Resolving disputes: a FINRA forum perspective
December 2018 | SPECIAL REPORT: INTERNATIONAL DISPUTE RESOLUTION
Financier Worldwide Magazine
December 2018 Issue
It is no secret that today’s clients are demanding increased efficiency from their lawyers. Luckily, for those whose practice involves securities-related disputes, the Financial Industry Regulatory Authority (FINRA) dispute resolution department has been ahead of the curve in creating streamlined dispute resolution procedures that help lawyers and law firms make these client expectations a reality. This article explores the benefits of litigating and mediating before the country’s largest securities dispute resolution forum.
An overview of FINRA
FINRA operates the largest securities dispute resolution forum in the US, with hearing locations in all 50 states, as well as in Puerto Rico and London. In fact, FINRA’s dispute resolution division handles over 99 percent of all securities-related arbitrations and mediations in the US. To manage this incredible volume effectively, FINRA maintains a roster of more than 6400 arbitrators and nearly 250 mediators.
FINRA’s predominance in the area of securities dispute resolution is due, in large part, to the fact that every firm and broker that sells securities to the public in the US must be licensed and registered by FINRA. Once registered, these firms and brokers must abide by FINRA’s by-laws, schedules to the by-laws, rules and regulations and codes of procedure.
These governing documents require FINRA members and their associated persons to submit to arbitration when there is a dispute between member firms, between member firms and associated persons, and between customers and member firms or associated persons, if the customer requests arbitration. This alone would have resulted in the majority of securities-related disputes being resolved before FINRA. However, in 1987, the US Supreme Court upheld the right of broker-dealers to enforce pre-dispute arbitration agreements between them and their customers. As a result, brokerage firms and brokers may, and almost always do, compel their customers to arbitrate. Initially, these arbitrations were conducted by the various exchanges to which broker-dealers were members. However, those exchanges have moved their arbitration programmes to FINRA and, in turn, have allowed FINRA to become, for all practical purposes, the sole arbitration forum for resolving disputes between and among broker-dealers, their associated persons and their customers.
Arbitration is an alternative to litigating in court. Instead of a judge or a jury, arbitrated disputes are heard and decided by arbitration panels. The panels are generally composed of one or three arbitrators that the parties select from a list that FINRA randomly generates from its arbitrator roster. Once selected, the arbitrators read the parties’ pleadings, listen to and evaluate the arguments and evidence presented at an arbitration hearing and, ultimately, render a decision that is final and binding on all parties. Unlike court proceedings, arbitration hearings are generally confidential and documents submitted to the arbitrators are not publicly available. The final award issued at the conclusion of an arbitration, however, is publicly available and accessible from FINRA’s Arbitration Awards Online Database.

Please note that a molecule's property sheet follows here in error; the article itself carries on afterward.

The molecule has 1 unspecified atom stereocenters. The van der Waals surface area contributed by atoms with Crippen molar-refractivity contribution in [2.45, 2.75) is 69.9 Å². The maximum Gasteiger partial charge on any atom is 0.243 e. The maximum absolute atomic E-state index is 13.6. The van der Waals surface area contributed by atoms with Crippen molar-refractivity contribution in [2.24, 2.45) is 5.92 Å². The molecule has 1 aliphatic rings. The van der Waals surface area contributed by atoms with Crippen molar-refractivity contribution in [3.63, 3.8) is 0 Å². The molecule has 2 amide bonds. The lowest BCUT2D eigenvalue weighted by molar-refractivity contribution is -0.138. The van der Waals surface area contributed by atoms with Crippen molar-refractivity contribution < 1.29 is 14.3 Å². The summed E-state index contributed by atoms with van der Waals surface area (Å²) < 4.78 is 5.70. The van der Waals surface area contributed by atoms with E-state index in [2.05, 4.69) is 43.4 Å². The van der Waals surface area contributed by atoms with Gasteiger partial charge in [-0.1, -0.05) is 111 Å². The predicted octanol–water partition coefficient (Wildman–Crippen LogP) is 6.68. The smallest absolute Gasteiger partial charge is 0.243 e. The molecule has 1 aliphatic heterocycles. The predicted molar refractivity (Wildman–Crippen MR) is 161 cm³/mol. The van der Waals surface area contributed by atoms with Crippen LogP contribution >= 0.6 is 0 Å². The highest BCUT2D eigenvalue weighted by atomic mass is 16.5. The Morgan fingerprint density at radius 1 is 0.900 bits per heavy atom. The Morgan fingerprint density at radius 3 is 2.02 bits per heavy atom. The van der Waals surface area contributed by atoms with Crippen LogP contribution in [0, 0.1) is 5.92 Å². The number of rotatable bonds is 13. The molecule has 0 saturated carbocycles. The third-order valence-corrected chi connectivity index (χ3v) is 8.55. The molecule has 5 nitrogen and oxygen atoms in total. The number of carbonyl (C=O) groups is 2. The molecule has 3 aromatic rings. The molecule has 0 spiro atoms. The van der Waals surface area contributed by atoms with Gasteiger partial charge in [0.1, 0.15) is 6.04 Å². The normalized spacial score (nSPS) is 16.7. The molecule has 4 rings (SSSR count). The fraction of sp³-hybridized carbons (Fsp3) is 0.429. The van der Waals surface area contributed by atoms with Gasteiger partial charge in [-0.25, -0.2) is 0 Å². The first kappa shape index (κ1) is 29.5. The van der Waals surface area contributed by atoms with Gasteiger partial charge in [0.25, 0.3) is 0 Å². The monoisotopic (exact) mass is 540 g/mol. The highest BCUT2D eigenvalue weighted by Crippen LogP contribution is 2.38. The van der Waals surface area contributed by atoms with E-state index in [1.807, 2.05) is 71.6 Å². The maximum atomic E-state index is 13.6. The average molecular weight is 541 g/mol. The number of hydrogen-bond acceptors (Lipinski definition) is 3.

The ground rules of arbitrations before FINRA are set forth in two codes of procedure. The first is the Code of Arbitration Procedure for Customer Disputes, which governs arbitrations between investors and brokers or brokerage firms and is the 12000 series of the FINRA Rules. The second is the Code of Arbitration Procedure for Industry Disputes, which governs arbitrations between brokers and brokerage firms, in other words, disputes between industry parties only, and is the 13000 series of the FINRA Rules.
Arbitrations are less formal than traditional courtroom litigation and, as a result, typically allow for faster turnaround times than court cases. Thus, while you may be waiting years after the pleadings are filed before actually going to trial in state or federal court, an arbitration before FINRA can go from initial pleadings to final award in 12 to 18 months. This is because FINRA arbitrations offer an expedited discovery process in which less discovery is exchanged and, thus, fewer discovery disputes and corresponding motions arise. FINRA arbitrations also eliminate almost all pre-trial motion practice, including motions to dismiss and motions for summary judgment, except under very limited circumstances. This allows arbitrations to be substantially less costly than traditional litigation. Adding to these efficiencies is the fact that FINRA allows lower-value disputes, disputes in which the amount at issue is $50,000 or less, to proceed as ‘simplified arbitrations’, which gives the parties the opportunity to have their dispute decided based on the pleadings and written submissions, rather than full, and more costly, evidentiary hearings.
If you do proceed to an arbitration hearing before FINRA, you will experience many of the same benefits of trial. Both sides are permitted to make a full presentation of the evidence before a neutral decision maker – the arbitration panel. This includes documentary evidence as well as the direct and cross-examination of witnesses. The rules of evidence are relaxed during these proceedings, which allows the hearings to proceed with relatively fewer interruptions than are seen during trial. After the hearing, arbitrators issue awards promptly – within 30 days under the FINRA Rules. The decision of the arbitration panel is final and binding on the parties. In addition, the grounds to appeal (or vacate) an arbitration award are fairly limited. Thus, parties to arbitration can be confident in the awards they receive. Additionally, FINRA has the ability to enforce awards against its members and their associated persons.